After a 14 hour flight over the North Pole, I arrived at my home for the week, Beijing, China. I was immediately taken back by the architecture of the airport – everything was grandiose and immaculate. After catching a cab and pointing to a picture of my hotel, we were en route. I wish that the sights remained the same as the airport, however, it was very different out here. Only about 5 minutes out of the airport, we were already stuck in traffic, I was unable to communicate with my cab driver, and clouds of smog and pollution were not so distant on the horizon. We pulled up to the hotel after a short cab ride and I was very impressed – large, clean, and luxurious. Checking in and dropping the bags off, I headed out for a cruise around the area.
Once some of the crew arrived, we headed out for dinner. In search for dumplings, we were walking down the street trying to match Chinese characters on the building to those on a slip of paper from the front desk. As soon as we realized this would not work, we decided to follow the locals. This brought us to an expansive restaurant with menus that we could not read and a waitstaff that spoke zero English. Finally, our waitress decided it would be easiest to grab Nick, bring him into the kitchen, and have him point at food we wanted. It turned out well with a tomato base, mushroom, and lemongrass soup with bok choy, spinach, noodles, and sliced beef sides.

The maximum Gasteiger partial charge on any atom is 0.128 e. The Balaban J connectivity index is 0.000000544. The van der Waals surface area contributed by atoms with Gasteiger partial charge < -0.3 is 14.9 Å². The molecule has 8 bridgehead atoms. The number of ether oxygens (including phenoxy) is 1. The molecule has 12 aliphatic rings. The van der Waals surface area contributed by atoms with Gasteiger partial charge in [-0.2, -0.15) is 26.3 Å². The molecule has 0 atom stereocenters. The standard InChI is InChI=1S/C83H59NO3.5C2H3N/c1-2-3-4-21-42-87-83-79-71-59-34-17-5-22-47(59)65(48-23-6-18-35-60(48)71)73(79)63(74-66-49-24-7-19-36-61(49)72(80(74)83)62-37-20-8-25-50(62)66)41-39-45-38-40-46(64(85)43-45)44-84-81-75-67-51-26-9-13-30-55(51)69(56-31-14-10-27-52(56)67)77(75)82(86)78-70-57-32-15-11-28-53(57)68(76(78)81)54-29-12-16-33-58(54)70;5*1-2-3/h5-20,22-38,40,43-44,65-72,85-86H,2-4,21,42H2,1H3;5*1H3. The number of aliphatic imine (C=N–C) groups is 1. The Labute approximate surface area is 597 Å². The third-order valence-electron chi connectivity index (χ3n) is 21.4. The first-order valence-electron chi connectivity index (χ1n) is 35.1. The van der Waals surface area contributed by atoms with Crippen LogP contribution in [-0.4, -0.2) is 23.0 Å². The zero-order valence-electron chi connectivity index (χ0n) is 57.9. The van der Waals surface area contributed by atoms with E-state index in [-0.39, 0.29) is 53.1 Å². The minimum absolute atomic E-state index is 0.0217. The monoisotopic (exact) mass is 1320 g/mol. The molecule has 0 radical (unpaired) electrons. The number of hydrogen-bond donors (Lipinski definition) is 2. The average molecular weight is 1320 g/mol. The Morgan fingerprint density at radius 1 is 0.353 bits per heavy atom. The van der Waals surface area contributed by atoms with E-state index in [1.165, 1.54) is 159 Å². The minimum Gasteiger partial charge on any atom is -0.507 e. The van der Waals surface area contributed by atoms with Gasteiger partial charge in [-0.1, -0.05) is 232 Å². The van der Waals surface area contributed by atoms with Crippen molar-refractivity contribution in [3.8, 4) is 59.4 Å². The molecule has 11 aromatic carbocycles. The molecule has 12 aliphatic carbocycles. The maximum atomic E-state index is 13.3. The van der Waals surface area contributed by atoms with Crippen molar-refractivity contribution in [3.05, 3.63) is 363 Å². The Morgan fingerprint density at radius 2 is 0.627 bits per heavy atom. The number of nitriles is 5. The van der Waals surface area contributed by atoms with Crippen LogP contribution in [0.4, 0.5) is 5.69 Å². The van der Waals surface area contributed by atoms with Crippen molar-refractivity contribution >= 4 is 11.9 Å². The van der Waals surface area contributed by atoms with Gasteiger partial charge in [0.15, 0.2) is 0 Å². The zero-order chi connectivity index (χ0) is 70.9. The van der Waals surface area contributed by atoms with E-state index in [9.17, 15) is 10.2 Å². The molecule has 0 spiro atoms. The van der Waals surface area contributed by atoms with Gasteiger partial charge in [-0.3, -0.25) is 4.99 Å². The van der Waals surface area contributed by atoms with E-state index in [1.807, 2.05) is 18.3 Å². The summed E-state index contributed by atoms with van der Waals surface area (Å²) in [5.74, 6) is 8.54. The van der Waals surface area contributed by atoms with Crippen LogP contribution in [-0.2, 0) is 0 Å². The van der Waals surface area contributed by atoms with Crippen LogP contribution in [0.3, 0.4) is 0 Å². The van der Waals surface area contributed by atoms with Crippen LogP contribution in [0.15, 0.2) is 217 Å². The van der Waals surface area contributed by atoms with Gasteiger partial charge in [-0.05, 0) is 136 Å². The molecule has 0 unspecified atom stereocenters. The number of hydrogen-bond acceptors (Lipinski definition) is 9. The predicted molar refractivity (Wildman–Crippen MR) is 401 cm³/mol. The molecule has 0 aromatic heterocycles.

The next morning we woke up and boarded the bus for Huaibei Ski Resort, about 90 minutes North of Beijing. The resort was interesting but there was snow on the ground and a park decked out in Oakley branding. We put the final touches on it and the contest was underway. Having only been open to the sport of snowboarding in this decade, the Chinese aura around the sport is similar to that of snowboarding’s birth. It was amazing to see the progression out there with kids hucking themselves off of anything possible, trying to replicate tricks that they may have seen once in a video.
While the contest was moving along, we all bundled up in warm gear and hopped on a lift towards the hike trail to the Great Wall. This section of the Great Wall sits on private property, owned by the same person as the ski resort and is typically not allowed access to. With the event going on, the China team had planned to bring Shaun White, his posse, and the Oakley crew that was visiting up to the wall for a private BBQ. Once we arrived, we were greeted with food, beer, and Baijiu – a Chinese form of whiskey. We all realized how rad it was to have a private BBQ on the Great Wall but it was even more special once the owner started talking to us. Through the power of a translator, he started telling us about the Great Wall and that section in particular. One turret up from us was rectangular and as he told it, was the only one like it on the entire Great Wall. Even more, he told us that our group were the first foreigners to ever access that section of the wall. After walking around a bit, eating tons of food, and taking hundreds of photos, we headed back down to the resort and laced up our boots for a few laps.
On the bus headed back to Beijing, our whole crew was pretty blown away at the days’ experience. We ended with a traditional roast duck dinner and crashed out pretty early.